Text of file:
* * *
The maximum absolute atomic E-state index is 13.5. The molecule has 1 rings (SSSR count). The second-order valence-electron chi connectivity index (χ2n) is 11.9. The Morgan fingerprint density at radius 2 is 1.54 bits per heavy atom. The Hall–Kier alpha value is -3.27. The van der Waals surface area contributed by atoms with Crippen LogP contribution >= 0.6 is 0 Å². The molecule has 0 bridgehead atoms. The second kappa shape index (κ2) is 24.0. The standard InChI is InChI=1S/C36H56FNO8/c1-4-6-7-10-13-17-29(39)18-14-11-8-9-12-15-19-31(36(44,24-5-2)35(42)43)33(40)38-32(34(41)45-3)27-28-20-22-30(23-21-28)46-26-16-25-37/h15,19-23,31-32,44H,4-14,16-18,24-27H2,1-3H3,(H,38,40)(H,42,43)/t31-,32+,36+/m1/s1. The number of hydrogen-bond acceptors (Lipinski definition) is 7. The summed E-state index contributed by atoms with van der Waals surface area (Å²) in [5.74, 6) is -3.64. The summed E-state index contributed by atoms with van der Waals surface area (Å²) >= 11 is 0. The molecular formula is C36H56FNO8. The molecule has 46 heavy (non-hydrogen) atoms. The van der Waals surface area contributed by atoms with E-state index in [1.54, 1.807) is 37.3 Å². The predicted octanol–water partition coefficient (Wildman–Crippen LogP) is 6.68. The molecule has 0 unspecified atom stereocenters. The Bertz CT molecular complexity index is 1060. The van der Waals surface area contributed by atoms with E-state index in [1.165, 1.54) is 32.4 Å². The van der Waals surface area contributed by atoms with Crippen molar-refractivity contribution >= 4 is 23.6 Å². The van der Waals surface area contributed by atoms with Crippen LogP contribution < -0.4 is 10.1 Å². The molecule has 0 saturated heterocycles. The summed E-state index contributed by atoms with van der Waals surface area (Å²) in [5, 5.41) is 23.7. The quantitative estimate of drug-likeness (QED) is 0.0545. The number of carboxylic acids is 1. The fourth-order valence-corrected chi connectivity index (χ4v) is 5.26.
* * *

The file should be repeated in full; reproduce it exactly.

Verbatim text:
The maximum absolute atomic E-state index is 13.5. The molecule has 1 rings (SSSR count). The second-order valence-electron chi connectivity index (χ2n) is 11.9. The Morgan fingerprint density at radius 2 is 1.54 bits per heavy atom. The Hall–Kier alpha value is -3.27. The van der Waals surface area contributed by atoms with Crippen LogP contribution >= 0.6 is 0 Å². The molecule has 0 bridgehead atoms. The second kappa shape index (κ2) is 24.0. The standard InChI is InChI=1S/C36H56FNO8/c1-4-6-7-10-13-17-29(39)18-14-11-8-9-12-15-19-31(36(44,24-5-2)35(42)43)33(40)38-32(34(41)45-3)27-28-20-22-30(23-21-28)46-26-16-25-37/h15,19-23,31-32,44H,4-14,16-18,24-27H2,1-3H3,(H,38,40)(H,42,43)/t31-,32+,36+/m1/s1. The number of hydrogen-bond acceptors (Lipinski definition) is 7. The summed E-state index contributed by atoms with van der Waals surface area (Å²) in [5.74, 6) is -3.64. The summed E-state index contributed by atoms with van der Waals surface area (Å²) >= 11 is 0. The molecular formula is C36H56FNO8. The molecule has 46 heavy (non-hydrogen) atoms. The van der Waals surface area contributed by atoms with E-state index in [1.54, 1.807) is 37.3 Å². The predicted octanol–water partition coefficient (Wildman–Crippen LogP) is 6.68. The molecule has 0 unspecified atom stereocenters. The Bertz CT molecular complexity index is 1060. The van der Waals surface area contributed by atoms with E-state index in [1.165, 1.54) is 32.4 Å². The van der Waals surface area contributed by atoms with Crippen molar-refractivity contribution >= 4 is 23.6 Å². The van der Waals surface area contributed by atoms with Crippen LogP contribution < -0.4 is 10.1 Å². The molecule has 0 saturated heterocycles. The summed E-state index contributed by atoms with van der Waals surface area (Å²) in [5, 5.41) is 23.7. The quantitative estimate of drug-likeness (QED) is 0.0545. The number of carboxylic acids is 1. The fourth-order valence-corrected chi connectivity index (χ4v) is 5.26.